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Logos & Episteme

Volume 1, Issue 2, 2010

James Cargile
Pages 257-268
DOI: 10.5840/logos-episteme2010124

Two Fallacies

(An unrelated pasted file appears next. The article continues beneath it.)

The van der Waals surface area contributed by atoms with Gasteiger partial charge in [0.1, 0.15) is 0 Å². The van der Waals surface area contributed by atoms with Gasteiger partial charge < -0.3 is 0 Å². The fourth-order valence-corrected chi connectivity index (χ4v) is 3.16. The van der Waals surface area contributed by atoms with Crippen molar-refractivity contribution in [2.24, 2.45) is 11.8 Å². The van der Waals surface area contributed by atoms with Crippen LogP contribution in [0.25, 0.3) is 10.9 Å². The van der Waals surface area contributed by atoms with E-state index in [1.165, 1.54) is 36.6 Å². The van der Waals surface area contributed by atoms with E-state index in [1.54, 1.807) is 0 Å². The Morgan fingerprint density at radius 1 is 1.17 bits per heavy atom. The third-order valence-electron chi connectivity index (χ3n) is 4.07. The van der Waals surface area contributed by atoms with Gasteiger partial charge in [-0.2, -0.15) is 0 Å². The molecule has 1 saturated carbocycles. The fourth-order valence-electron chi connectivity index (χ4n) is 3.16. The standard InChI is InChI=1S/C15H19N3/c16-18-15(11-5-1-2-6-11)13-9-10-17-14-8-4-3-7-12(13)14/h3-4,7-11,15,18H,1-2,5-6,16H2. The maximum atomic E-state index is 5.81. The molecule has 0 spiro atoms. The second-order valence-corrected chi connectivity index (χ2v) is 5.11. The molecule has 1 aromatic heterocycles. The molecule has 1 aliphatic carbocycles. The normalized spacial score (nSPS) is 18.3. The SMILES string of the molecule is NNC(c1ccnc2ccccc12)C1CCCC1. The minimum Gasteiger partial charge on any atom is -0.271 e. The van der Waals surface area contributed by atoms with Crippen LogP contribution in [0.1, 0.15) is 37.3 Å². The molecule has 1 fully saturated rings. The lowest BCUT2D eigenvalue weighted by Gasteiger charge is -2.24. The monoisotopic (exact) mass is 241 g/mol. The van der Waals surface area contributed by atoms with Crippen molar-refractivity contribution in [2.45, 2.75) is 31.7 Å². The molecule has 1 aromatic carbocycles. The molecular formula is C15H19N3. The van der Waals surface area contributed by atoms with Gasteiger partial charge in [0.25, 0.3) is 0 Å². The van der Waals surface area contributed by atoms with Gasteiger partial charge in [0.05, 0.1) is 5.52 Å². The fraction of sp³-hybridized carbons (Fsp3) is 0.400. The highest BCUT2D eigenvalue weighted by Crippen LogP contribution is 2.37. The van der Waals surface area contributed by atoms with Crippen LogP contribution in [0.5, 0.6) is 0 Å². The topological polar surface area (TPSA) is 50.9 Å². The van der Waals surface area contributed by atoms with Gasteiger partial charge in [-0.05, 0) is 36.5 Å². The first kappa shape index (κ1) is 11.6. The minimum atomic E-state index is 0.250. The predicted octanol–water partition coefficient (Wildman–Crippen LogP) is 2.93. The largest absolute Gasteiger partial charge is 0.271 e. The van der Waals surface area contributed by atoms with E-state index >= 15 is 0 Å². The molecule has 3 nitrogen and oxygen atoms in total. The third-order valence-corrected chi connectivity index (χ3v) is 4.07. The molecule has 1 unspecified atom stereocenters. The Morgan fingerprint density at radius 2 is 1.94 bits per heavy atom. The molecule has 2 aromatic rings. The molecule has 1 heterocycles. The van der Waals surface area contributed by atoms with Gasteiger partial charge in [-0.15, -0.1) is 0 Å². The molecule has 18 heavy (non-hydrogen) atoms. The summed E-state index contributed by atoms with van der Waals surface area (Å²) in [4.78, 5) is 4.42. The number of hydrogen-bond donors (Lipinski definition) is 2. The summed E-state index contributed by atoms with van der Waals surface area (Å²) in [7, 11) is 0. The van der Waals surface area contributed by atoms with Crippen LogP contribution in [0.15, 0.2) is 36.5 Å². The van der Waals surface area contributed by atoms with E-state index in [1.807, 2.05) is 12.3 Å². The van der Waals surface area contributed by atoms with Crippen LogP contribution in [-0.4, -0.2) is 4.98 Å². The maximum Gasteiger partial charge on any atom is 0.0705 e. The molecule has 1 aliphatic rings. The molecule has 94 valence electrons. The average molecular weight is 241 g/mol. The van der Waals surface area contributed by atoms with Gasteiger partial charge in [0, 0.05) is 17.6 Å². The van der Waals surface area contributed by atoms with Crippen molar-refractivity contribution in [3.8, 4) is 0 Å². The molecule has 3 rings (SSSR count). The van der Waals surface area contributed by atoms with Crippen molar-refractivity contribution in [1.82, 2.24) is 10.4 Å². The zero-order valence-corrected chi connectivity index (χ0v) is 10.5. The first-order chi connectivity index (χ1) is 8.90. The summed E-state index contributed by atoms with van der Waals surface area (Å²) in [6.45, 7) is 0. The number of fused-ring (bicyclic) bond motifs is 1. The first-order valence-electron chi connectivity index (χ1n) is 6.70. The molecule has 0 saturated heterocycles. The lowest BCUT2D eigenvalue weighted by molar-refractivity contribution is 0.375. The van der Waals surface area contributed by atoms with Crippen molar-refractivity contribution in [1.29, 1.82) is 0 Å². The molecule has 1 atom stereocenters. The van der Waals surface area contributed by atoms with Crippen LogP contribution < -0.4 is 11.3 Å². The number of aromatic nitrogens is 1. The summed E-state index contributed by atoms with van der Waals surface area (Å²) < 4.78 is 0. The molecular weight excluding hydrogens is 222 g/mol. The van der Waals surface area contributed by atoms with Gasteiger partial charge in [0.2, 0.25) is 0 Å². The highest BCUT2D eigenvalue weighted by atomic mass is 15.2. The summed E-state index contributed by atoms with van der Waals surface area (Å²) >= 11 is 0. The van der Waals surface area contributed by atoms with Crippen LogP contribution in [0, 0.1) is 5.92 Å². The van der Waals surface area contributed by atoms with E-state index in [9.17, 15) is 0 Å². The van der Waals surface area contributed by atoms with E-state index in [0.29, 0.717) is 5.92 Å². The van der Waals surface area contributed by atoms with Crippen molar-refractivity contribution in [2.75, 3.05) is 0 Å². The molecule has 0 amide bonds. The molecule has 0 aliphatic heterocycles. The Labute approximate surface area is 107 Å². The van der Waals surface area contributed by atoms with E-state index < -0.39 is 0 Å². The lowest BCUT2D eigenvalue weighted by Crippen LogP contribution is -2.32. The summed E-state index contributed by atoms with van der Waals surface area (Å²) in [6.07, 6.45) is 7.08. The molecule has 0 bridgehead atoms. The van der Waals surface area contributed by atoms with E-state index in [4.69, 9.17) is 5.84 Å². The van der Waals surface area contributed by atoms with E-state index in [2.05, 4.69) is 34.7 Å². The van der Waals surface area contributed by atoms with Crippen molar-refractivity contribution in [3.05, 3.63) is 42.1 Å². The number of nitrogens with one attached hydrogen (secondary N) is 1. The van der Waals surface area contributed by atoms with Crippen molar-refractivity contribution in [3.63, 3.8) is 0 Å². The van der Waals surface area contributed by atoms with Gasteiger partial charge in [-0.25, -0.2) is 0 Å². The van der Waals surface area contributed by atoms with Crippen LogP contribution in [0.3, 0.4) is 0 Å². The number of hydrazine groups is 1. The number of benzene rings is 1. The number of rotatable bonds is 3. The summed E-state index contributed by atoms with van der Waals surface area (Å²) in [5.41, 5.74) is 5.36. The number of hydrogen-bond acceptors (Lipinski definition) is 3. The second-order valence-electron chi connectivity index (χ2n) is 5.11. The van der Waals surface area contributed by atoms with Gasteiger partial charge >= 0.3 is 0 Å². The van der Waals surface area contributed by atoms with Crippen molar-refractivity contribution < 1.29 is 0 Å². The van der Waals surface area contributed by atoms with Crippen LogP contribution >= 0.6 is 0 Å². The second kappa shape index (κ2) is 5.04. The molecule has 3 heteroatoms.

In charging argumentum ad hominem, we accuse someone of attacking the source of a claim. In charging argumentum ad verecundiam, we attack the source of a claim. This is reason for attending to "attacking the source." It is important to distinguish probabilistic reasons for doubting a claim and evidentiary reasons. Evidence that the source of a claim is likely to be wrong is not evidence against the claim. The tendency to overlook this is the essential feature of the ad hominem fallacy. This is relevant in assessing the view that someone who regards his thinking as made possible by Godless arrangements of matter largely determined by chance is, in taking this attitude, advancing a hypothesis which undermines his theorizing about the world or himself.